Benson is a Mary and Jim Lawrence Fellow. His research is in personnel economics: the economic analysis of human resources.
In the News
Alan Benson quoted by Ian Salisbury, "This is Why Your Boss is Terrible, According to Management Experts" Money, February 22, 2018.
"6 Rules to Help You Make the Best College Decision," Alan Benson (with ), PBS Newshour, April 14, 2015.
"How to Manage the Financial Risk of Investing in College," Alan Benson (with ), Los Angeles Times, December 25, 2013.
Alan Benson's research on the worth of a bachelor's degree (with Raimundo Krishna Esteva and Frank Levy) discussed by , "Is College Worth It? Two New Reports Say Yes (Mostly)," Chronicle of Higher Education, November 4, 2013.
"The Economics of BA Ambivalence: The Case of California Higher Education," (with ), Massachusetts Institute of Technology, August 31, 2013.
Estimates individuals’ and society’s economic returns to a bachelor’s degree and evaluates the quality of beginning a bachelor's degree program as an investment.
"Firm-Sponsored General Education and Mobility Frictions: Evidence from Hospital Sponsorship of Nursing Schools and Faculty" Journal of Health Economics 32, no. 1 (2013): 149-159.
Explores why hospitals provide direct financial support to nursing schools and faculty and offers evidence that technologically general skill training may be made de facto-specific by imperfect and costly mobility.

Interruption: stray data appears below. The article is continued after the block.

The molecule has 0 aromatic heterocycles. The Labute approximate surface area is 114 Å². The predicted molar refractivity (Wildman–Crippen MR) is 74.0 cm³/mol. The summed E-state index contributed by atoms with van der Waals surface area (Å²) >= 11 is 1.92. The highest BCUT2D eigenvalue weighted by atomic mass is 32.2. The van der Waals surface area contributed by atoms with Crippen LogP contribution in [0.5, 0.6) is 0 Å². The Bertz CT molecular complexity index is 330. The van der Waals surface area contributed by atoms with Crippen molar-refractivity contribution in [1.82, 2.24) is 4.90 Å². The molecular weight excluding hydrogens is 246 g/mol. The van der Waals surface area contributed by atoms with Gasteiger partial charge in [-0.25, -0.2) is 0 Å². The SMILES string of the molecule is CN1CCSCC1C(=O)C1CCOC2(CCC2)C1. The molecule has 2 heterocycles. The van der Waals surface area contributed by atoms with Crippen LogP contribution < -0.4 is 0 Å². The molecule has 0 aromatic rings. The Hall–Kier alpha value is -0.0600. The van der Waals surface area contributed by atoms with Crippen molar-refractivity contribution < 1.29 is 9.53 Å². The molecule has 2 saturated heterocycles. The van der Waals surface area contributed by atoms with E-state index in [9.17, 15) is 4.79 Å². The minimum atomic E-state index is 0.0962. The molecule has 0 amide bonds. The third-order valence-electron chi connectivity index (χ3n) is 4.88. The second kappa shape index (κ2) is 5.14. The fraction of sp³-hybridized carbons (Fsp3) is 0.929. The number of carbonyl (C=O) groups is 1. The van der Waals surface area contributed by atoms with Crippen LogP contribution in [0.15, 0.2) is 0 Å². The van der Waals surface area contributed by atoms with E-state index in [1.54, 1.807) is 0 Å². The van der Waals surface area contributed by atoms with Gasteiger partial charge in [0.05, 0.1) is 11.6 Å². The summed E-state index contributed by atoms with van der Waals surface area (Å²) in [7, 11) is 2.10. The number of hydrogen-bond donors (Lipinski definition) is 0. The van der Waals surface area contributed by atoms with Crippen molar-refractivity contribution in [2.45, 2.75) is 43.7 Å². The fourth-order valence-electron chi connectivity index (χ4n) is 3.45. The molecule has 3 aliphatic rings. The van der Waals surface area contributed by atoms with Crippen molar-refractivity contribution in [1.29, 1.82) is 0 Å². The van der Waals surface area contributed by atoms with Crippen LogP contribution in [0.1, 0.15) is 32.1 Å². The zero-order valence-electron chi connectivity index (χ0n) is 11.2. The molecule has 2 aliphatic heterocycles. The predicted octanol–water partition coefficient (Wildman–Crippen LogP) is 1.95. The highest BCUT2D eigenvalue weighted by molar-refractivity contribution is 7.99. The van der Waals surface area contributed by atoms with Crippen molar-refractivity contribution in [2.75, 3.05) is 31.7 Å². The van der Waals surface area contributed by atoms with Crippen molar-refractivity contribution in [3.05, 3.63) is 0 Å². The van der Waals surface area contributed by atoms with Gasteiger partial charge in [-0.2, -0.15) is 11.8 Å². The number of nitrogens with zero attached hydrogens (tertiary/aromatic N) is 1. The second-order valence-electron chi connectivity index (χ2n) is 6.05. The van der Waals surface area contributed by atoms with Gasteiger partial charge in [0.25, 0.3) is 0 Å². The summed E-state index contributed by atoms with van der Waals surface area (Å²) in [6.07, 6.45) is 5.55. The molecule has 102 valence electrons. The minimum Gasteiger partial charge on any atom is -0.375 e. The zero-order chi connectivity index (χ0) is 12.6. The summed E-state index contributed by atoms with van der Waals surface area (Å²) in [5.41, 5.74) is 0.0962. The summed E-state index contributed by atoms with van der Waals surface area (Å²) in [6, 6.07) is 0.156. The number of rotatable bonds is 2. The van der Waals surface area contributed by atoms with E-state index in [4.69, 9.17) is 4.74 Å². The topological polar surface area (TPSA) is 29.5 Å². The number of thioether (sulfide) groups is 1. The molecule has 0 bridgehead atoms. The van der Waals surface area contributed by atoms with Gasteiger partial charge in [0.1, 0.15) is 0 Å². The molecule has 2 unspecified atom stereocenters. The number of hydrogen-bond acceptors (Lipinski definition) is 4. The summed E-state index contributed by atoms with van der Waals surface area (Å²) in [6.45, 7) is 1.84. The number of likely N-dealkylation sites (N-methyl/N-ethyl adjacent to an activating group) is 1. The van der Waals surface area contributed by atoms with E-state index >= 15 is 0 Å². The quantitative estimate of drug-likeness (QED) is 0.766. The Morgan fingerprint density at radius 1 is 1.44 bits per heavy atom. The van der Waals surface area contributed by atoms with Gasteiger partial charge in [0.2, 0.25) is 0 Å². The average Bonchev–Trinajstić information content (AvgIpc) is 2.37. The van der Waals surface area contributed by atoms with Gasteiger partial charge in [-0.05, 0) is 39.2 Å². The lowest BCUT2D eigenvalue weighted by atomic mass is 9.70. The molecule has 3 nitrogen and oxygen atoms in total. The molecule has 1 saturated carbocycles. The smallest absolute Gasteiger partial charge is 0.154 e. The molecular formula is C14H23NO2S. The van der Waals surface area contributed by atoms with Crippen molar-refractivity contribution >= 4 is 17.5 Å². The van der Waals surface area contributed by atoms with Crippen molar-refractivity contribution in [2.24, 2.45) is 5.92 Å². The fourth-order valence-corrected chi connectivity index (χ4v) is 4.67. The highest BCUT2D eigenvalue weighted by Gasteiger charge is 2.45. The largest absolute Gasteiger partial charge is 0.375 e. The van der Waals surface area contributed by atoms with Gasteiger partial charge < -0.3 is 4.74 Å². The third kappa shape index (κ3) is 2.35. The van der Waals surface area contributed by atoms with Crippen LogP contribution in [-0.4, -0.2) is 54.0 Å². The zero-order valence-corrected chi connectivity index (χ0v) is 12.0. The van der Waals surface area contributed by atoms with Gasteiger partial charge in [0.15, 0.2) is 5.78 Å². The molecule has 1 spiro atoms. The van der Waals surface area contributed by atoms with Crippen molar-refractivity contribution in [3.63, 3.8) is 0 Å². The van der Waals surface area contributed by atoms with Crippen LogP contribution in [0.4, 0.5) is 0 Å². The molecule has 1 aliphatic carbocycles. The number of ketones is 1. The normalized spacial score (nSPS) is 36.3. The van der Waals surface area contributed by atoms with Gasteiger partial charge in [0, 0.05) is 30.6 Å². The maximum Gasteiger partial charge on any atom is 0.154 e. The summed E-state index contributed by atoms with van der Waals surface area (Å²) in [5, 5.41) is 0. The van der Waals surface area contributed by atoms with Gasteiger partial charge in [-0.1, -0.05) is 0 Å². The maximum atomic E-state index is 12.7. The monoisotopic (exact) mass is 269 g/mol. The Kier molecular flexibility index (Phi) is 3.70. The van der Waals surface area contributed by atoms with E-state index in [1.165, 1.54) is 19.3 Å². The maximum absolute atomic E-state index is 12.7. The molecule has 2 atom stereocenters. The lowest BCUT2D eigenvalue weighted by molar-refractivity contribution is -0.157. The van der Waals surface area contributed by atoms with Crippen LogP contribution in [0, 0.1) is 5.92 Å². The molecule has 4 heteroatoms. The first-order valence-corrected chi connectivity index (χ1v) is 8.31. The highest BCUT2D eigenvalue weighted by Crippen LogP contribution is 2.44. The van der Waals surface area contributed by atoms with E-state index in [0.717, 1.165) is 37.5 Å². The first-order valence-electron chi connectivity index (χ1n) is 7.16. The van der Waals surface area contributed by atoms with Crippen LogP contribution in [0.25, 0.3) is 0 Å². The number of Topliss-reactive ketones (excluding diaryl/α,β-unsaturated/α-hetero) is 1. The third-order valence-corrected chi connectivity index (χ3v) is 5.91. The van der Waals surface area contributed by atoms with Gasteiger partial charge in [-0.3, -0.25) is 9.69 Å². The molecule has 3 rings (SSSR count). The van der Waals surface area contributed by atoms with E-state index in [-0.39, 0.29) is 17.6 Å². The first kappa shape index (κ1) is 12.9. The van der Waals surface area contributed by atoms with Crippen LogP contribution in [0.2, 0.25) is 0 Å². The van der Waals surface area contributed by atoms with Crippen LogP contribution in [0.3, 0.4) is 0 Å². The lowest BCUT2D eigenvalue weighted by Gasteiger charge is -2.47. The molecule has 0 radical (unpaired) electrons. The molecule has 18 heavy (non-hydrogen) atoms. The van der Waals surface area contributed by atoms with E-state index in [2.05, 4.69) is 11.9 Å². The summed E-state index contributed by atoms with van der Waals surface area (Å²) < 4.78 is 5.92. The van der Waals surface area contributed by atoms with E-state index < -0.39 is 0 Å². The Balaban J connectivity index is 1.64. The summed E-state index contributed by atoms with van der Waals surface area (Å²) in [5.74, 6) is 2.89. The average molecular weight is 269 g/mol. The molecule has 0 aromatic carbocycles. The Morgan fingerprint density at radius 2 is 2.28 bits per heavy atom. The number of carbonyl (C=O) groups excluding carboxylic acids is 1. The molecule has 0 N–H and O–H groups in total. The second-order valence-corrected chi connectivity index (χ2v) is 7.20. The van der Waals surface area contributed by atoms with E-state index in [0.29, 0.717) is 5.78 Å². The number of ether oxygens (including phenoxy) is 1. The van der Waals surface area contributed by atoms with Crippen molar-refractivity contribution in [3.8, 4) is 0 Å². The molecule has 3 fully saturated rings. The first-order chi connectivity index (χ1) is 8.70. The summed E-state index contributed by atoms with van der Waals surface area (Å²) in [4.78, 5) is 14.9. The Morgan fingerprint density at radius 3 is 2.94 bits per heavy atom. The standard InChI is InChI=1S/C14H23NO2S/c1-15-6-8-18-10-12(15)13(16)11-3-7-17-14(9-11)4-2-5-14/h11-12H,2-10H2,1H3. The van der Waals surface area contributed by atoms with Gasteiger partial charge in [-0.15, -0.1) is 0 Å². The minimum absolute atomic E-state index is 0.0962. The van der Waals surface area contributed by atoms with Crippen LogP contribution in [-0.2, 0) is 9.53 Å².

"Labor Market Trends among Registered Nurses: 2008-2011" Policy, Politics, and Nursing Practice 13, no. 4 (2012): 205-213.
Uses recent data from the Bureau of Labor Statistics and registered nurse licensing exam to examine the recession’s effect on the registered nurse labor market and broadly shows how nurse staffing practices adapt to market conditions.
"The Long-Haul Effects of Interest Arbitration: The Case of New York State’s Taylor Law" (with ). Industrial and Labor Relations Review 64, no. 4 (2010): 565-584.
Examines the central debates about the effects of interest arbitration on collective bargaining by using experiences with interest arbitration for police and firefighters under New York State’s Taylor Law from 1974 to 2007.